Your Staff Web Page is Crucial (How to Improve It)

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Your Staff Web Page is Crucial (How to Improve It)

Your website should be the center of your digital communications. Everything should rely on it: to inform your congregation and to engage your community. Most will approach a website for answers.

Check your analytics (data that’s kept to see where people click on your website) and you’ll probably discover (if you have one) that your staff page is a top page. Why? It depends on who’s going to it:

Your congregation. Your members are having discussions about the church hopefully. They ask questions like, “I wonder who leads the _______?” or “I wonder how I can contact Pastor _______?”, so they go to your staff page on your website (since most contact pages don’t go to someone specifically).

Your community. Interestingly, they probably don’t want the contact info; instead, they are seeing who the leaders of the church are. And wondering things like: do they look like me, do they look believable, would they look like someone I’d go to for help, and/or what are they dressed like?

So, given these two audiences’ questions, we can make recommendations for improving the page:

  • Spend time on it. Take professional, and friendly pictures that are cropped consistently so you can see the face and some of their shoulders. Ensure that no one is emphasized more than another (i.e. make sure everyone’s face is about the same size). Who should be there? Anyone who needs to be contacted or identified.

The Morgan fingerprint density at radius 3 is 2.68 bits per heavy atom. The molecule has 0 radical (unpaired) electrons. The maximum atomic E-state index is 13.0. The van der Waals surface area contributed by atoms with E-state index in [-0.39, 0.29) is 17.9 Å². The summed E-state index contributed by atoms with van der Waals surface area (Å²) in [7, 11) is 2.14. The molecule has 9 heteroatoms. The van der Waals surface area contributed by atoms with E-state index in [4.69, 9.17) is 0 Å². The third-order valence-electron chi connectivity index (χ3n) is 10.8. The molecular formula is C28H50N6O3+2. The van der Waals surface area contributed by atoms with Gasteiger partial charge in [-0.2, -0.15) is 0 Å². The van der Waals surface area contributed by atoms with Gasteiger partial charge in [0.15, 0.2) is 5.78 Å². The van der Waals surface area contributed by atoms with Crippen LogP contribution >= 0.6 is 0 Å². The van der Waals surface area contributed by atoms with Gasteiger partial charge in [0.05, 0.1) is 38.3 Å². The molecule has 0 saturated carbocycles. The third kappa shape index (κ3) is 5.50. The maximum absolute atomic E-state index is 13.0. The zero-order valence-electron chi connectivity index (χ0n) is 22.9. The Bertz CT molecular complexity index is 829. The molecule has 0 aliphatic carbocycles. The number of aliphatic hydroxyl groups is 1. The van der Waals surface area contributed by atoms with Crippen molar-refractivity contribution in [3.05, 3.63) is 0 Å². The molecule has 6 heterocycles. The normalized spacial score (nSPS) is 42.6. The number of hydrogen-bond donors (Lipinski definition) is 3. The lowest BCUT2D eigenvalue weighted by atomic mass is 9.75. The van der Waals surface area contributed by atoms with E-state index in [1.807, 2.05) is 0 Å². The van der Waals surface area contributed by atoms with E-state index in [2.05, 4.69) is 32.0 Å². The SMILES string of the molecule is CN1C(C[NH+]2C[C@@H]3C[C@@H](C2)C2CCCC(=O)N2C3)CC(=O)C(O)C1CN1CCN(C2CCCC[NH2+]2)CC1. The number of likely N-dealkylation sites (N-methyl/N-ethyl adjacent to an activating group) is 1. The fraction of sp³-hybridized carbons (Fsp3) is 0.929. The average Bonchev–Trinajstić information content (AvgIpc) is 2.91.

• Be careful what they’re wearing. Know who you’re trying to attract and make sure staff are dressed accordingly. Those looking on the page will want to feel comfortable with the people they see. Usually, you want staff to dress like you expect people to dress for a service. They need to look approachable and real. Stop using pictures that don’t look like someone.
  • Titles and/or roles are key. People going to the page usually don’t know the name they’re looking for. Instead they’re seeking to find who’s in charge of a ministry. Make sure titles/roles are displayed larger than names to ensure they’re scannable as you scroll down the page.
  • Be clear how best to contact someone. Link only to an email that’s checked and relied to within 24 hrs. A phone number must be answered (or the voicemail checked) regularly. Social media links need to be to accounts that are professional, up-to-date, and representative of the church.
  • Short Bios. Maybe 3 or 4 bullet points that prove they’re qualified for their role and/or tell the story of how they can help someone appropriately. Stop boring people with paragraphs.
  • Give them links to next steps. In titles and/or bullets, link to appropriate ministry pages or lead someone to appropriate next steps if they’re searching for someone.

10 Commandments for Church Websites

2 Comments
  • Can you give an example of a church that has staff bios with these points? Most bios have the credentials section, but not much on “the story of how they can help someone appropriately.” Do you know of a church that has good staff bios?

    October 11, 2018 at 11:04 am

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